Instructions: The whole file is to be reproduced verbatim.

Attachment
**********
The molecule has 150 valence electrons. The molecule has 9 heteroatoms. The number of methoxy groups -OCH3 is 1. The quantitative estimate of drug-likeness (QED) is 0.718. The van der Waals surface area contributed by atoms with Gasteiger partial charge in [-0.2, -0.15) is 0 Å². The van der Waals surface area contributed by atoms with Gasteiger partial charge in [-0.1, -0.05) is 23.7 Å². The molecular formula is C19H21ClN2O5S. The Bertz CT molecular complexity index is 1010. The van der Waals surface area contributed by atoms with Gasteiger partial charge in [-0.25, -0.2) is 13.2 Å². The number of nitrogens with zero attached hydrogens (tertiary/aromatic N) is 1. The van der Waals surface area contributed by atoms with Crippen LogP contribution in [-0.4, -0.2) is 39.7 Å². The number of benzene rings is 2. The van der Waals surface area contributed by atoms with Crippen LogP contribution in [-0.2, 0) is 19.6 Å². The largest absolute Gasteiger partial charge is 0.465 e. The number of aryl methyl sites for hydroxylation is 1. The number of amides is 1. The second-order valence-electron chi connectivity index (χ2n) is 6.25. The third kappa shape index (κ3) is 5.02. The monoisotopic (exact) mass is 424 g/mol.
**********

The molecule has 150 valence electrons. The molecule has 9 heteroatoms. The number of methoxy groups -OCH3 is 1. The quantitative estimate of drug-likeness (QED) is 0.718. The van der Waals surface area contributed by atoms with Gasteiger partial charge in [-0.2, -0.15) is 0 Å². The van der Waals surface area contributed by atoms with Gasteiger partial charge in [-0.1, -0.05) is 23.7 Å². The molecular formula is C19H21ClN2O5S. The Bertz CT molecular complexity index is 1010. The van der Waals surface area contributed by atoms with Gasteiger partial charge in [-0.25, -0.2) is 13.2 Å². The number of nitrogens with zero attached hydrogens (tertiary/aromatic N) is 1. The van der Waals surface area contributed by atoms with Crippen LogP contribution in [-0.4, -0.2) is 39.7 Å². The number of benzene rings is 2. The van der Waals surface area contributed by atoms with Crippen LogP contribution in [-0.2, 0) is 19.6 Å². The largest absolute Gasteiger partial charge is 0.465 e. The number of aryl methyl sites for hydroxylation is 1. The number of amides is 1. The second-order valence-electron chi connectivity index (χ2n) is 6.25. The third kappa shape index (κ3) is 5.02. The monoisotopic (exact) mass is 424 g/mol.